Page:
A fleet of hybrid-electric buses will save the Seattle area 750,000 gallons of fuel yearly. This, according to General Motors Corp. which will equip 235 buses with hybrid technology that is claimed to boost fuel economy up to 60%. The fuel savings are said to be equivalent to replacing 8,000 internal-combustion engine vehicles with hybrid-electric vehicles. The hybrid buses will produce 90% fewer particulates, hydrocarbons and carbon-monoxide emissions, and 60% fewer oxides of nitrogen than the buses they replace.

"General Motors' hybrid strategy focuses on first applying the technology to the highest fuel-consuming vehicles, such as transit buses, full-size pickup trucks, and sport-utility vehicles," says Tom Stephens, group vice president of GM Powertrain. "For example, replacing the 13,000 buses operating in the nine largest transit markets in the U.S. with our hybrid technology would bring annual savings of more than 40 million gallons of fuel, equivalent to more than a half million small hybrid passenger cars."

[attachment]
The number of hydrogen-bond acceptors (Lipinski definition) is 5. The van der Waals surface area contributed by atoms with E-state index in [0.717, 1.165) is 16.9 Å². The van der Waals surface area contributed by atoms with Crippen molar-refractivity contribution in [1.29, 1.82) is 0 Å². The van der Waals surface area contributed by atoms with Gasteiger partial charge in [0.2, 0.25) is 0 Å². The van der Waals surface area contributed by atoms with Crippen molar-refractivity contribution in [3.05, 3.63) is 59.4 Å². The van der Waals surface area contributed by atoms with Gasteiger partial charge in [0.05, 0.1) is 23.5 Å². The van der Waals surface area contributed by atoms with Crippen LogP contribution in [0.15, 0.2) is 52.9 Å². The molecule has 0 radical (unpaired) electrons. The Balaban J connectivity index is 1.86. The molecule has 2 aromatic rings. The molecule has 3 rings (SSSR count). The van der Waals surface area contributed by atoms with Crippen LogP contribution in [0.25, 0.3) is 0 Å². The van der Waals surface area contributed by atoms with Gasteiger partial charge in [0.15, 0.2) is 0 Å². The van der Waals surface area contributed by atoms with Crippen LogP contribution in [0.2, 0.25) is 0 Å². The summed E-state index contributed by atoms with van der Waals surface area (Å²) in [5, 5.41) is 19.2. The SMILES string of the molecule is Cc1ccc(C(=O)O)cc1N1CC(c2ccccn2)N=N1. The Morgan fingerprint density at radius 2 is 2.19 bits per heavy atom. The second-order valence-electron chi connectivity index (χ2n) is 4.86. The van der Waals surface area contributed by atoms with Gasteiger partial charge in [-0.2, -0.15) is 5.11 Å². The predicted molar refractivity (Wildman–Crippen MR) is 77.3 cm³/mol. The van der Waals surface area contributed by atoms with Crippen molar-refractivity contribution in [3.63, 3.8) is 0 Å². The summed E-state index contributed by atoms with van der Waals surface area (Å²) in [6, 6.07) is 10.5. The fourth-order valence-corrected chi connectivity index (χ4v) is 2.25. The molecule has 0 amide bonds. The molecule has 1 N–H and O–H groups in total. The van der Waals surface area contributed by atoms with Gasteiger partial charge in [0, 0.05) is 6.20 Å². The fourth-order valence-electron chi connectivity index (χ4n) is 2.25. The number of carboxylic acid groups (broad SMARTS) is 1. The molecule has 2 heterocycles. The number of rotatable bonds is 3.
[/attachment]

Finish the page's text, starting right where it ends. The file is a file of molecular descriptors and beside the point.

The hybrid-electric bus uses two power sources -- an engine and battery. The engine-generator works in parallel with the battery, providing electric power for battery charging. The engine links to a drive unit that delivers a continuously variable ratio of power to the wheels. The diesel engine's mechanical power maintains speed after the vehicle is moving. A lightweight nickel-metal hydride battery weighs one-third less and is one-half the size of a conventional lead-acid system. Lead-acid batteries have less than two years of life while NiMH batteries are said to last six years.